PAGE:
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'First Wives': A Film of Their Own

Movies: Middle-aged women suddenly appear to have muscle in Hollywood, as a female cast powers a picture that breaks box-office records.

September 24, 1996|CLAUDIA PUIG | TIMES STAFF WRITER

Could it be that being middle-aged and female has become a Hollywood box-office asset?

Judging from the runaway success of Paramount's "The First Wives Club"--which shattered box-office doldrums this weekend by taking in a record-breaking $18.9 million--things may be turning around for a demographic that has been noticeably absent from the screen.

"The First Wives Club," which stars Bette Midler, Goldie Hawn and Diane Keaton, enjoyed the biggest opening weekend ever for a movie driven by a female cast, according to John Krier, president of Exhibitor Relations Co. It topped the record $14.1 million brought in by "Waiting to Exhale" on its opening weekend in December 1995.

The revenge comedy, which opened Friday and also features cameo appearances by Gloria Steinem, Ivana Trump and Ed Koch, also had the biggest September opening weekend ever, topping last year's "Seven," which starred Brad Pitt and Morgan Freeman as a pair of police detectives hunting down a serial killer and took in $13.9 million.

It provided a boost to the sagging box office, arriving with the highest opening take since "A Time to Kill's" $19.6 million in late July.

"This shows that there's a big market out there for pictures about women and that the moviegoing demographic has shifted," said Barry London, vice chairman of Paramount's motion picture group.

Women made up 59% of "The First Wives Club's" audience last weekend, according to studio research and exit polls, with most of the audience being over 25, London said. The common wisdom among studio executives had been that women don't rush out to see a movie that interests them on opening weekend, a notion that the strong turnout for "The First Wives Club" dispels.

The film, which received mixed reviews, is a comedy about a trio of 45-ish women who plot revenge after being dumped by their husbands for younger versions of themselves. In the process, the film sends up male vanity and the cross-gender obsession with youth as it celebrates the healing power of friendship, said Scott Rudin, the film's producer.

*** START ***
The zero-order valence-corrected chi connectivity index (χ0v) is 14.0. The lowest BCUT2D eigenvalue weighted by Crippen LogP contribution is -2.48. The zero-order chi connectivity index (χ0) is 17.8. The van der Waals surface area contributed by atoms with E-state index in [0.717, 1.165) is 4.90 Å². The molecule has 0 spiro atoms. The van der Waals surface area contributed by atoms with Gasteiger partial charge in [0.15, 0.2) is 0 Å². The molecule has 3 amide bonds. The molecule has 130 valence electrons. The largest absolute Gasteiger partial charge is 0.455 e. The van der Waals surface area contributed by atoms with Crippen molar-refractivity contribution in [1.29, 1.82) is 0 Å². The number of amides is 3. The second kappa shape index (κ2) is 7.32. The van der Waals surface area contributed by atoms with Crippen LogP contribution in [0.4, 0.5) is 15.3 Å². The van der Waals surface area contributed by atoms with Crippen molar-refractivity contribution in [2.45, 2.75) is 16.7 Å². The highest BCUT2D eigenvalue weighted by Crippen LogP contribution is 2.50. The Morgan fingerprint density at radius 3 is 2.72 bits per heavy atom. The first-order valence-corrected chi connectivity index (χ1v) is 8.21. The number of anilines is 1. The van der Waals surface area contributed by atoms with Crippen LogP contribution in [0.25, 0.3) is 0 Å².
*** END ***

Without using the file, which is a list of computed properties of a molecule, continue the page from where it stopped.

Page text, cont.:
"It's a combination of a good time and tapping into a sociological phenomenon," he said. "The idea and the subject are extremely powerful to a lot of people."

The filmmakers say the "The First Wives Club" draws upon strong feelings about divorce, relationships and aging.

"If you look at the number of marriages that end in divorce, if you make a movie about divorce, the audience is there," Rudin said. "But it's not about male-bashing. It's about vanity and dealing with our age. What it really is about is female friendship and empowerment. It shows that you can have a whole life ahead of you at 45."

But perhaps just as powerful a draw is the lure of seeing in one movie three of the most popular comedic actresses currently working.

"You cannot underestimate the appeal of these three women together," Rudin said. "It's like having three Lucys in a movie together."

The producer said this movie is "broader, sillier and more satirical" than "Waiting to Exhale," which likewise struck a chord with female moviegoers, particularly with African American women.

"It doesn't really have the teeth of 'Waiting to Exhale,' " Rudin added.

Playing to packed houses, "The First Wives Club" drew 36% of the weekend's moviegoing audience, translating to nearly $10,000 in business per theater screen. Paramount plans to add 350 to 400 prints to the existing 1,922 screens nationwide.

"I was not in any way expecting this kind of response," Rudin said. "I asked a lot of my married friends, 'What the hell are they doing to their wives to make them feel like this?' "

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